The latest house price index from LSL Property Services and Acadata has found that most regions saw annual price rises although average month on month growth (apart from in August) continued to slow, with a 0.1% drop in September and 0.9% increase over the year – the lowest level in six and a half years.
The average price in England and Wales remains above the £300,000 mark, and is up almost £3,000 on a year ago, now standing at £302,626.
Almost every region has seen a significant slowdown in the rate of annual growth. Likewise, transactions remain weak, down 16% from August, with an estimated 72,500 sales in September.
The South East, so far, is the only region showing a fall, however, with prices down a modest 0.1%.
Oliver Blake, managing director of Your Move and Reeds Rains estate agents, said: “The Chancellor will face a difficult balancing act for housing when he comes to do his Budget at the end of this month. He’ll probably be keen to tackle the continuing problems with affordability whilst addressing ways to stimulate the market.”
Apart from Greater London, the West Midlands and East Midlands led the way in terms of annual house price growth with a 2.9% and 2.3% rise respectively. Every local authority in both regions shows positive annual growth other than Stoke on Trent in the former (flat at 0%) and Nottingham in the latter (down 1.4%). Herefordshire, up 4.1% annually, and the West Midlands conurbation (up 4.0%) were the top performing areas in the West Midlands, while Rutland, up 4.5% annually, saw the strongest growth in the East Midlands. At 5.8%, it also recorded the highest monthly increase of any authority in England and Wales in August.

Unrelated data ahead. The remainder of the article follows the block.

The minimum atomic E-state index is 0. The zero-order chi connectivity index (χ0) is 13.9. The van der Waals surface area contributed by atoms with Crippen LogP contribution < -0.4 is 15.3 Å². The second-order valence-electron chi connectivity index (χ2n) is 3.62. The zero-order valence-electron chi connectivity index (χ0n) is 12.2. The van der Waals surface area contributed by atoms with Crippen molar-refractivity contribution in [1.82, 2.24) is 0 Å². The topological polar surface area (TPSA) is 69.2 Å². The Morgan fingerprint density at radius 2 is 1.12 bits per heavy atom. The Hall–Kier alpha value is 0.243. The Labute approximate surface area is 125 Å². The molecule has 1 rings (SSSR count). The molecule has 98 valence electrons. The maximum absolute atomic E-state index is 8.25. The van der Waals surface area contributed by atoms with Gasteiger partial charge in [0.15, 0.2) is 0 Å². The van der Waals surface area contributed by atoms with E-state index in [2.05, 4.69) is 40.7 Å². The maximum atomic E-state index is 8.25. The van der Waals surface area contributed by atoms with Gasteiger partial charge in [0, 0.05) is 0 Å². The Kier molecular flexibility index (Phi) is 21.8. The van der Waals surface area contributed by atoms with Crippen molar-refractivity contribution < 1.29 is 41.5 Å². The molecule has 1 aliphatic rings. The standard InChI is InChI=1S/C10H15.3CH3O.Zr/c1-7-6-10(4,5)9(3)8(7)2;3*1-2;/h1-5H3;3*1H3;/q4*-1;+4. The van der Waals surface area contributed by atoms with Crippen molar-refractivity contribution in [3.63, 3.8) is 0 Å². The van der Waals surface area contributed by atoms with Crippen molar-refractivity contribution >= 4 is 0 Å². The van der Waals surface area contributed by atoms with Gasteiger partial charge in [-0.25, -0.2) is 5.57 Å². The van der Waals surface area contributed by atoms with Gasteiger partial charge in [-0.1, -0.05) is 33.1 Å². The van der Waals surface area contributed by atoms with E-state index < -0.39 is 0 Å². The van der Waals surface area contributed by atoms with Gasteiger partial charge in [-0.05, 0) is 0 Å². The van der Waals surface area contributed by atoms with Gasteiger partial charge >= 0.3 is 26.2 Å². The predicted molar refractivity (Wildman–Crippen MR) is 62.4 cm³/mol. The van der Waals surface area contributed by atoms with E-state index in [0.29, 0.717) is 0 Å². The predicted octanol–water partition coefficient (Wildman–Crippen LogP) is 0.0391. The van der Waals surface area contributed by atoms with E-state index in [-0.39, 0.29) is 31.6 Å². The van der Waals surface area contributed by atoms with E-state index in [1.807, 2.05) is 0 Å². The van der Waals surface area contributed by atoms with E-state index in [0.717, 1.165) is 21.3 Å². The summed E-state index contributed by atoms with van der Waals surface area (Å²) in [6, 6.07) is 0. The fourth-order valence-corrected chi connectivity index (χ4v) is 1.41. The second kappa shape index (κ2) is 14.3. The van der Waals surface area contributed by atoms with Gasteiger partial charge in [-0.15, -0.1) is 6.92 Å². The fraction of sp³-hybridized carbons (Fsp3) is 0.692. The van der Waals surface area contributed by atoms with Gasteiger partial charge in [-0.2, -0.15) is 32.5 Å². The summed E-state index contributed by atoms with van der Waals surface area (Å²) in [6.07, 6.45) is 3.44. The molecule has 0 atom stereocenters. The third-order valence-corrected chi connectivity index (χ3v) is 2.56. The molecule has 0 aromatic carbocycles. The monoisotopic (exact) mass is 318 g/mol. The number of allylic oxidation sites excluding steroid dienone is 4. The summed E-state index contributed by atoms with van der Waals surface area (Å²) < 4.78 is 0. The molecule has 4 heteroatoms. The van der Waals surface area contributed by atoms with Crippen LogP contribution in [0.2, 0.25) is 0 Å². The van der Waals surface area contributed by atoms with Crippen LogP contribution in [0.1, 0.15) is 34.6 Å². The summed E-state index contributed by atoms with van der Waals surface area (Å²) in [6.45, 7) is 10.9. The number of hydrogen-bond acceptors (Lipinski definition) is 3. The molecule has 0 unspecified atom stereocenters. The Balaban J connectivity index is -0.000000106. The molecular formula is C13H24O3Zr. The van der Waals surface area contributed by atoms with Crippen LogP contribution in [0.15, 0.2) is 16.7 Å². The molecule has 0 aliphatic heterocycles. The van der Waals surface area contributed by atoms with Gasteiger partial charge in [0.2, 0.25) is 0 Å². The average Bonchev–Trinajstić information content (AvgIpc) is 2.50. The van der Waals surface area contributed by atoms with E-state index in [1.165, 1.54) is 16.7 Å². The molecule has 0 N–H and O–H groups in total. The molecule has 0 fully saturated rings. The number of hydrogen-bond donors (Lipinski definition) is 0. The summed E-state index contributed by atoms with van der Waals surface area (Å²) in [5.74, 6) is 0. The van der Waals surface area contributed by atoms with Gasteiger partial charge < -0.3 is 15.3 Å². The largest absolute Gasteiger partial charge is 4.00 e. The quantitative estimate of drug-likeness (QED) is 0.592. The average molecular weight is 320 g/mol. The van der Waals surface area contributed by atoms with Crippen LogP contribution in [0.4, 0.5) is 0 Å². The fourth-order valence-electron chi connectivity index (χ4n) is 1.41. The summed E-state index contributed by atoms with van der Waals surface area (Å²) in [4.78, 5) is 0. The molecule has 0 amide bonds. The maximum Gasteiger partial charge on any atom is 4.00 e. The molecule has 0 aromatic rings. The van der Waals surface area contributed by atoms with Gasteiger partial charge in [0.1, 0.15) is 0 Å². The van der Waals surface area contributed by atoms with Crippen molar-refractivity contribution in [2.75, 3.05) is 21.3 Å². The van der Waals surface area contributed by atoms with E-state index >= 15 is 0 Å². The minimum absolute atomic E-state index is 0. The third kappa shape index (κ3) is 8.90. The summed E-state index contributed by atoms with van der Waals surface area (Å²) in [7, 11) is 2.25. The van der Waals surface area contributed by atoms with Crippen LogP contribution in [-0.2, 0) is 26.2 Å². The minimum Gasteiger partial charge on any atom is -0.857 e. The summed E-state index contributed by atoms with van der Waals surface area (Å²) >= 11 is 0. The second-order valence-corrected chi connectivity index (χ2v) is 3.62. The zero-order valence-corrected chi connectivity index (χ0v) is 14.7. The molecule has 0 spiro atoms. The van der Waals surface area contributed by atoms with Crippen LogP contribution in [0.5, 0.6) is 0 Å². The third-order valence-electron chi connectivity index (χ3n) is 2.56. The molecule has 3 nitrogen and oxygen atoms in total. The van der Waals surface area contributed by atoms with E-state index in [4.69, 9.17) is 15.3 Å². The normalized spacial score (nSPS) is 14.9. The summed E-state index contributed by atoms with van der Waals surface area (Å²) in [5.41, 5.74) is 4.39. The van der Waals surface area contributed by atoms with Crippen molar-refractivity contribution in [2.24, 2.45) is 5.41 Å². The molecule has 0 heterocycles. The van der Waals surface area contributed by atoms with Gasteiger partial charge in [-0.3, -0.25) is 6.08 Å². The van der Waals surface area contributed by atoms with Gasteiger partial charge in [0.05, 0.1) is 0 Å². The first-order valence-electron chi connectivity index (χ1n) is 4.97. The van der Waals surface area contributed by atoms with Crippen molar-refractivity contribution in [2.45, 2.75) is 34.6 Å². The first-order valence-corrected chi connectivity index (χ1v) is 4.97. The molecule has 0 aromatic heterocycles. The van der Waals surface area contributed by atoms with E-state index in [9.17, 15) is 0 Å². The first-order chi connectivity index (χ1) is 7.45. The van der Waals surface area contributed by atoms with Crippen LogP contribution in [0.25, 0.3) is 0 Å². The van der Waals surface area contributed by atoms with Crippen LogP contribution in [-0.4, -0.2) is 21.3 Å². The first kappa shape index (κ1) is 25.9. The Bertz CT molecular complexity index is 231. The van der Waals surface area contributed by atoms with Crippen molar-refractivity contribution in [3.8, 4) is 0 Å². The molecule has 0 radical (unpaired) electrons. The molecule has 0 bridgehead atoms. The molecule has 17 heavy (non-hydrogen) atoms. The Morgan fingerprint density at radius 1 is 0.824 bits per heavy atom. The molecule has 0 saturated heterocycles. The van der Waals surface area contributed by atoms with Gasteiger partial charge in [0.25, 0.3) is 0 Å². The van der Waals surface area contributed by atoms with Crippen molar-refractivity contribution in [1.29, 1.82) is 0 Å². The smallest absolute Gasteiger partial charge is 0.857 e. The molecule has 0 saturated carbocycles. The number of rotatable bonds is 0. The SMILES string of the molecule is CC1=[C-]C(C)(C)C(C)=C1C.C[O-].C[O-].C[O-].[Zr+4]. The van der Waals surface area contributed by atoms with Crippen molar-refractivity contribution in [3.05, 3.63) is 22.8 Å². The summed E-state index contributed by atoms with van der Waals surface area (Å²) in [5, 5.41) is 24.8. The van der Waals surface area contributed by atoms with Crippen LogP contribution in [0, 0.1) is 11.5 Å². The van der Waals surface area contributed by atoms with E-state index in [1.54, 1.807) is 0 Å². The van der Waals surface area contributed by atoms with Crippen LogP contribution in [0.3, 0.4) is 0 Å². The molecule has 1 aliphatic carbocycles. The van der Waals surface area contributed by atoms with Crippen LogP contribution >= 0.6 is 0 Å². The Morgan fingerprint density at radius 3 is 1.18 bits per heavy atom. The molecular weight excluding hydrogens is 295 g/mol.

Neither region had any area that can match the performance over the last year in Monmouthshire, Wales, however. Despite a slight slowdown in August, with monthly prices down 1.5%, they are up 12.2% annually, the highest in England and Wales for the third month running. That’s despite the fact that the area is already the most expensive local authority area in Wales. The average price paid for a detached home there has risen from £340k in August 2017 to £380k one year later.
Combined with strong performance from Newport, which is up 9.3% annually, means Wales is the only other region with annual growth to top 2.0%.
Along with Powys and Rhondda Cynon Taf, all three of these local authorities also set new peak prices in August – half of all those to do so. The others were Southend-on-Sea (up 1.5% annually) in the East, Merseyside in the North West (up 2.7%), and North Lincolnshire in Yorks & Humber (up 5% annually).
Despite the latter’s strong performance, Yorks & Humber actually saw growth slow in August, with annual price rises falling from 2.3% to 1.5%. Much of that is down to the slowdown in South Yorkshire, down from 3.3% in July to 0.5% in August.
It is still showing annual growth, though, unlike the South East. Prices there are down 0.1% annually, with Windsor and Maidenhead, down 6.1% annually, and Slough, down 7.7% (the biggest drop in any region), the big fallers. West Berkshire, up 5.2%, and the Isle of Wight, up 3.0%, were among those bucking the trend.
Overall, however, 73 of the 108 unitary authority areas in England and Wales still show prices rising over the year (six less than in July).